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The Skin's Function
Your skin is your last line of defense from the outside world. It protects you from infections, chemical exposures, and harmful ultraviolet light. It also helps regulate the temperature inside your body by producing sweat. Sweat on your skin comes from sweat glands located all over your body (except in your fingers, toenails, and ear canals). These small glands are regulated by the brain and produce sweat that comes to the surface via ducts on your skin, which then evaporates and helps cool you down.
What Is Heat Rash?
Heat rash (prickly heat or miliaria) is a mild inflammation of clogged sweat ducts. When the sweat ducts are blocked the sweat cannot come to the skin surface to evaporate and becomes trapped under the skin. The rash is characterized by small, raised bumps (like coarse sandpaper) spread evenly across small patches of skin. The rash usually goes away on it's own and resolves in hours to a few days.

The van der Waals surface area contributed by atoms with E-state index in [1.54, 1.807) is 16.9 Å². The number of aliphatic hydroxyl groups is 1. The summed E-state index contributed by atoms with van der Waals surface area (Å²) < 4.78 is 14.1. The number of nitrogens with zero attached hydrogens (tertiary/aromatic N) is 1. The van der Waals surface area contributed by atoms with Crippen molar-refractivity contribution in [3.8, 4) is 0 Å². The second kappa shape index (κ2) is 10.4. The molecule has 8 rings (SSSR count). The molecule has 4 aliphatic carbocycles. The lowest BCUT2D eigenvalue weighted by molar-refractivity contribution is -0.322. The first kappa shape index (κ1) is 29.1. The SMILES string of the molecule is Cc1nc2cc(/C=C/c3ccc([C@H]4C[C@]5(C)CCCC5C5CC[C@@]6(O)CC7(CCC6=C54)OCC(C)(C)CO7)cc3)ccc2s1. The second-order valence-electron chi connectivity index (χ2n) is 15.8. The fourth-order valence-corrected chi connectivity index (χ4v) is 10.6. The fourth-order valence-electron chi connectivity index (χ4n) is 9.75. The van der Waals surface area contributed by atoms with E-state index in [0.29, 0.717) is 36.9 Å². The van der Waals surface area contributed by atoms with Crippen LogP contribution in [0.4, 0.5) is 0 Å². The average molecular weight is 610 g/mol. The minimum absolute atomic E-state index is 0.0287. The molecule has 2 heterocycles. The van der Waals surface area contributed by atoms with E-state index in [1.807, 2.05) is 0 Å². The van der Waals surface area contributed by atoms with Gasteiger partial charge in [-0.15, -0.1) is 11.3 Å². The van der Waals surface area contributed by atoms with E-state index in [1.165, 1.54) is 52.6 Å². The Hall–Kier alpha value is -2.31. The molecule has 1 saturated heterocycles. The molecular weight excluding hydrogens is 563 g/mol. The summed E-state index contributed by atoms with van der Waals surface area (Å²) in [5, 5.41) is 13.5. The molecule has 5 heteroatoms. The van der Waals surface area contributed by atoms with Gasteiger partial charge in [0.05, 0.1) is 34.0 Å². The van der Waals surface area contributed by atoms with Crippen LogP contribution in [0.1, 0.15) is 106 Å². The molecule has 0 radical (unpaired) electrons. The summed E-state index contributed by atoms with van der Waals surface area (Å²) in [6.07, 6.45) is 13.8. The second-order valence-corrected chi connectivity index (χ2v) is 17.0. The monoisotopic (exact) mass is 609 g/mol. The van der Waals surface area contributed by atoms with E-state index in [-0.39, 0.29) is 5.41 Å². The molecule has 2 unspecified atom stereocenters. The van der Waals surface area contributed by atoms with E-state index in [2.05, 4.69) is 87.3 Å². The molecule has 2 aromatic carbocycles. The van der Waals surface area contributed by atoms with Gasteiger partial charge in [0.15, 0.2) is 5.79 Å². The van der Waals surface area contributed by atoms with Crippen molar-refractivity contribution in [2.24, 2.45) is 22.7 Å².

What Are the Symptoms of Heat Rash in Children and Adults?
The common symptoms of heat rash include a fine, bumpy, itchy rash, skin burning, and a "prickly" feeling (like something is crawling on skin). The most common body parts affected are areas commonly exposed to the sun such as the hands, face, neck, and elbow folds. Heat rash may also affect areas covered by tight clothing such as the abdominal wall, groin, thigh creases, buttocks, and the area under the breasts.
Heat Rash Types
The four types of heat rash (miliaria) are named by their visual characteristics (the way they look on the skin) and are discussed on the following slides:
- Clear (miliaria crystalline),
- Red (miliaria rubra),
- White/Yellow (miliaria pustulosa),
- Deep (miliaria profunda).
Clear Heat Rash (Miliaria Crystalline)
Miliaria crystalline, or clear heat rash, looks like small, clear beads of sweat on the top layer of skin. It is usually very mild and doesn't produce many uncomfortable symptoms.